Labour Party urged to plot referendum to abolish British monarchy

Campaigners for the Labour Party recently demanded a referendum on monarchy abolition. Labour for a Republic, a grassroots group affiliated with the party, has also called for the monarchy’s exemption from the Equality Act to be lifted.

The Act protects workers from discrimination on the basis of race, gender, age, religion, or disability.

“Over time, we would like to see [a referendum on the monarchy] at some point in the future,” said Ben Clinton, campaign coordinator for Labour for a Republic.

“We would want to see it done through a referendum, but at the moment we are focusing on getting reforms and broad pledges through.

One such reform that the group wants Labour leaders to include in the party’s next manifesto is the repeal of the Royal Family’s Equality Act exemption.

“The Royal Household is exempt from upholding discrimination legislation; it does not apply to them,” Mr Clinton explained.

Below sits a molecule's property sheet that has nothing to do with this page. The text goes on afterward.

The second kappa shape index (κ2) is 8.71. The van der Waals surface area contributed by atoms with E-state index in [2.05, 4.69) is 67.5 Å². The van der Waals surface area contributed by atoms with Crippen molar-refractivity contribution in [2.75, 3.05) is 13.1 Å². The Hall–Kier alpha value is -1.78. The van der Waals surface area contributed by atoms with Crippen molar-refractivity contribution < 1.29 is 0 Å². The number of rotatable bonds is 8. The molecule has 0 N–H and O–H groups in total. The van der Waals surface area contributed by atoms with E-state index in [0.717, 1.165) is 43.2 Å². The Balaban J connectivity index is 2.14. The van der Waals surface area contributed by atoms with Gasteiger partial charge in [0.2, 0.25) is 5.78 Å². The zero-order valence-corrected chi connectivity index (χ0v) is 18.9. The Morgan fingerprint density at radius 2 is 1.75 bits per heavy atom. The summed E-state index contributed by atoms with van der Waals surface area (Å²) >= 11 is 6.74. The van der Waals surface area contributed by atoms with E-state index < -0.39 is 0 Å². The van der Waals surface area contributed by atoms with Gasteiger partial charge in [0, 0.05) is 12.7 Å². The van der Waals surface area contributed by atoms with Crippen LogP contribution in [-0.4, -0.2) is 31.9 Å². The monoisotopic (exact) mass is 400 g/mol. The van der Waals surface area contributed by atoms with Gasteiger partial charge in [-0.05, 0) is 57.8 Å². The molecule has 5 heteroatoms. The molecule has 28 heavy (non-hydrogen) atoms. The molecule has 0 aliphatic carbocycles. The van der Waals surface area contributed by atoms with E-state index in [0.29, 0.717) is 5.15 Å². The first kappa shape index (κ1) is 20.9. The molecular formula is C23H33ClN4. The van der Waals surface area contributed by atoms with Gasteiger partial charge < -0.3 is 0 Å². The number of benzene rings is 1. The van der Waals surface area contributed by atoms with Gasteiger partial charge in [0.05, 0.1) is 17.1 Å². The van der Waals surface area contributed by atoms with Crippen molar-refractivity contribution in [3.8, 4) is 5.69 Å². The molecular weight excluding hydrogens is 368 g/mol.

“Usually, in the workplace you would be protected, but in the Royal Household you can be discriminated against.”

According to the campaigner, every worker, including those employed by the Windsors, deserves to be treated equally.

By taking on the royals over the Equality Act, Labour for a Republic hopes to move workers to the top of the party’s agenda.

Mr Clinton added that it would be “very difficult” to find out if a Royal Household employee had reported discrimination because the monarchy is also exempt from the Freedom of Information Act.

“It shields them, and it really doesn’t help when we’re trying to see a more transparent monarchy,” he said.

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According to reports, King Charles was considering a smaller monarchy with fewer working royals.

Two-thirds of Britons (67 percent) believe Britain should retain a monarchy in September 2022, a five-point increase since the Platinum Jubilee in May – only 20% thought we should have an elected president instead.

For the first time in years, Mr Clinton said, a majority of Labour voters would prefer an elected head of state.